7 Ways to Reduce Stress in Your Home

Does this picture describe your happy home? The baby’s crying while you hurriedly put food on the table, the dog is throwing up on the floor, the TV is on full-blast, and your teenager just angrily slammed their bedroom door.

It’s a common scene for many of us. However, the good news is that it doesn’t have to be this way. There are, in fact, things you can do to ease this stress and create a more harmonious environment so that you and your family can look forward to coming home!

Although some degree of stress is inherent as you deal with the varying phases of your family members, if you strive to uphold a core set of values and go with the flow, you can maintain a happy and healthy home.

Here are some specific ways you can reduce the stress at home:

Get organized. Life can quickly become chaotic when you don’t maintain organization. An organized home runs smoothly, while a disorganized home leads to stress and lost time.

TIP: Start small with your organization efforts. Start with one room or even a portion of a room. The idea is to think of it as a series of small projects instead of one overwhelmingly huge one.

Communicate. Your family will certainly benefit from actively working on communication skills. When you fail to communicate effectively, you may not get what you want and can even cause upsetting misunderstandings. Working on communication will allow all family members to feel loved and appreciated and help the household run efficiently.

Eat dinner together. Everyone in your family likely has a busy life of their own. It’s easy to suddenly realize that you have no idea what’s going on with your spouse or child. When you make it a point to eat dinner together every night, you make time to connect with your family. You’ll learn how to work as a unit, even with busy lifestyles.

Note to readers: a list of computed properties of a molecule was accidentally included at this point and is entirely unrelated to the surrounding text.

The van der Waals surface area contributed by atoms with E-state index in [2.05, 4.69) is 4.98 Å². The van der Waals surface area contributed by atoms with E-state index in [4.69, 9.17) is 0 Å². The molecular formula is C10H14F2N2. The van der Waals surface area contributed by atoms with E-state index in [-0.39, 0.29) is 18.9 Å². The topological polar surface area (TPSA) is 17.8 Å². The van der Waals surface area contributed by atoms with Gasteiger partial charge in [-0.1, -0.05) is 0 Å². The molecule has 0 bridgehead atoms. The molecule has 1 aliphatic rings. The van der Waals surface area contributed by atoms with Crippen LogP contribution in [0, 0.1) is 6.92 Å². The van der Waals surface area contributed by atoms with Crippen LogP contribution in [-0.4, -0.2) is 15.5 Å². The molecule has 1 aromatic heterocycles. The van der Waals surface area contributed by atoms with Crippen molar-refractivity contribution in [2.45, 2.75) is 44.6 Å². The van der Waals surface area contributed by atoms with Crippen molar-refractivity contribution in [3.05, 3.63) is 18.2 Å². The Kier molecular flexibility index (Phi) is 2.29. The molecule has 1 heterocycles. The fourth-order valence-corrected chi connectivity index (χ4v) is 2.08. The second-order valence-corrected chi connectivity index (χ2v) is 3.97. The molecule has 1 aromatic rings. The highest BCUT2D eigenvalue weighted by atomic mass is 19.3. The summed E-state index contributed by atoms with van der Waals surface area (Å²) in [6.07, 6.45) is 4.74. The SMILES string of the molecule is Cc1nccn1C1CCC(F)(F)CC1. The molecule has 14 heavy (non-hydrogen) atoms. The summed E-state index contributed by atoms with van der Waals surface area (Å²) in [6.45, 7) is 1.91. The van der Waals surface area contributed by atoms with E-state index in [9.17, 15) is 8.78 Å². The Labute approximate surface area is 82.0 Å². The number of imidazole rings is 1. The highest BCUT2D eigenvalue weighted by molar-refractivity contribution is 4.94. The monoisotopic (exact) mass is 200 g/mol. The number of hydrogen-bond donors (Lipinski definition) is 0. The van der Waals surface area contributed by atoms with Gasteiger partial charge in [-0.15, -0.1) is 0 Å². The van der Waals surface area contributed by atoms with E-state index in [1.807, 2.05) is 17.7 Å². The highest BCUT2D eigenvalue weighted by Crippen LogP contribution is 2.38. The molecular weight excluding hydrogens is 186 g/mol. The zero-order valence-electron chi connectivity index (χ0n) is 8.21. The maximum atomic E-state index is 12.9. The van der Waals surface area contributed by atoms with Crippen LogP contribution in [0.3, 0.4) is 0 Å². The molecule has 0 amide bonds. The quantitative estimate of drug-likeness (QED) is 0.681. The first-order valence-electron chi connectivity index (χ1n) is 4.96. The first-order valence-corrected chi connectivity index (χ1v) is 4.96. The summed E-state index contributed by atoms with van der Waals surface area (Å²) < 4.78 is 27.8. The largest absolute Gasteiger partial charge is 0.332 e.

Have fun together. It’s important to schedule time to have fun together as a family, even if these times can’t be as often as you’d like. Schedule family nights in advance and allow each family member a chance to pick that evening’s activity.

Show unconditional love. Be sure to practice the art of unconditional love with your family. This leads to secure attachments and will ultimately keep everyone in your family happy and stress-free. Children and parents alike need to know that, when they make mistakes, they have a loving family that will back them up and forgive them.

Give support. Go out of your way for your family members. It might be an ordeal to pack up the family on a Friday night to go to your daughter’s art show, but just remember how she’ll feel when she sees that she has your love and support. Actively express your support by really being there for your family – no matter what. Just thinking about how much you love them is not enough!

Family rules. Having a set of family rules will help with organization and allow everyone to know what’s expected of them.

TIP: Schedule a family meeting to establish the house rules. Make sure everyone has a chance to participate and share his or her concerns. You’ll likely find a compromise that allows everyone to be happy.

A happy and stress free home is one built on love. Don’t be too hard on yourself and others, and you’ll have the basis for creating an excellent home life.

Related Posts

The Six R’s of Recovery Mode

The Six R’s of Recovery Mode

The Six R's of Recovery ModeHave you ever had it happen that you finally get away for a much needed vacation, and you immediately get sick? It's like you've been running on adrenaline and the second you even think about relaxing, the germs attack. It's your body's way...

I Don’t Want My Body Back

I Don’t Want My Body Back

I Don't Want My Body Back There's a lot of talk about "getting your body back" after having a baby. And I get it in theory. The incredible process of growing a human and birthing it in whatever way that happens, it wreaks havoc on a woman's body. Things stretch,...

I Need to Change My Face

I Need to Change My Face

I Need to Change My Face   I recently read a blog post by Dr. Brené Brown, about something she learned from Toni Morrison. She had watched Morrison on Oprah, and the question was about how you react when a child enters the room. "Does your face light up?" asked...

Share This